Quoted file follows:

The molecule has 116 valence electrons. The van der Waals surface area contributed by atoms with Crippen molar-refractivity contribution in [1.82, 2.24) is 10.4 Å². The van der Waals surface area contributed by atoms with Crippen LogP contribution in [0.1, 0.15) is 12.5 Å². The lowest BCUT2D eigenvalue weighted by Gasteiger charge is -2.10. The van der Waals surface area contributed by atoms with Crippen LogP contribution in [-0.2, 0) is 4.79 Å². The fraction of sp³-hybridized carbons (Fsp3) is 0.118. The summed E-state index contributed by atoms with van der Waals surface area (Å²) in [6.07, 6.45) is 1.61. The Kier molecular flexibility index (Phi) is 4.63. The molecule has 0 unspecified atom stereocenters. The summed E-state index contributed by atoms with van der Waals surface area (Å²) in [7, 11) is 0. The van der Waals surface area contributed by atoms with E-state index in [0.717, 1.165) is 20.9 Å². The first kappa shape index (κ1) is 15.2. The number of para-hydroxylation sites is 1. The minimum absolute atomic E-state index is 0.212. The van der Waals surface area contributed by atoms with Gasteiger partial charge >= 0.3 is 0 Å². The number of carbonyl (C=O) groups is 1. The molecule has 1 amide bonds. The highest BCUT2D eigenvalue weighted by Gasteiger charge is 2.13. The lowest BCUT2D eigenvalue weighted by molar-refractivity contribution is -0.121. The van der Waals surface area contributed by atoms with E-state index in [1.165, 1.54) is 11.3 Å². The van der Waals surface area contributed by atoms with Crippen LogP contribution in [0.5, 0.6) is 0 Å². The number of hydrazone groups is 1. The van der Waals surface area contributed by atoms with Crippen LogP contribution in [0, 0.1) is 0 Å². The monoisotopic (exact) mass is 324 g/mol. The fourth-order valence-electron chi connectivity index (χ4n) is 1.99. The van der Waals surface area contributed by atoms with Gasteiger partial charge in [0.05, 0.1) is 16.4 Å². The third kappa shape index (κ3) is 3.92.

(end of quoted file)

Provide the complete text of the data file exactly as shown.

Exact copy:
The molecule has 116 valence electrons. The van der Waals surface area contributed by atoms with Crippen molar-refractivity contribution in [1.82, 2.24) is 10.4 Å². The van der Waals surface area contributed by atoms with Crippen LogP contribution in [0.1, 0.15) is 12.5 Å². The lowest BCUT2D eigenvalue weighted by Gasteiger charge is -2.10. The van der Waals surface area contributed by atoms with Crippen LogP contribution in [-0.2, 0) is 4.79 Å². The fraction of sp³-hybridized carbons (Fsp3) is 0.118. The summed E-state index contributed by atoms with van der Waals surface area (Å²) in [6.07, 6.45) is 1.61. The Kier molecular flexibility index (Phi) is 4.63. The molecule has 0 unspecified atom stereocenters. The summed E-state index contributed by atoms with van der Waals surface area (Å²) in [7, 11) is 0. The van der Waals surface area contributed by atoms with E-state index in [0.717, 1.165) is 20.9 Å². The first kappa shape index (κ1) is 15.2. The number of para-hydroxylation sites is 1. The minimum absolute atomic E-state index is 0.212. The van der Waals surface area contributed by atoms with Gasteiger partial charge >= 0.3 is 0 Å². The number of carbonyl (C=O) groups is 1. The molecule has 1 amide bonds. The highest BCUT2D eigenvalue weighted by Gasteiger charge is 2.13. The lowest BCUT2D eigenvalue weighted by molar-refractivity contribution is -0.121. The van der Waals surface area contributed by atoms with E-state index in [1.165, 1.54) is 11.3 Å². The van der Waals surface area contributed by atoms with Crippen LogP contribution in [0.5, 0.6) is 0 Å². The number of hydrazone groups is 1. The van der Waals surface area contributed by atoms with Crippen LogP contribution in [0, 0.1) is 0 Å². The monoisotopic (exact) mass is 324 g/mol. The fourth-order valence-electron chi connectivity index (χ4n) is 1.99. The van der Waals surface area contributed by atoms with Gasteiger partial charge in [0.05, 0.1) is 16.4 Å². The third kappa shape index (κ3) is 3.92.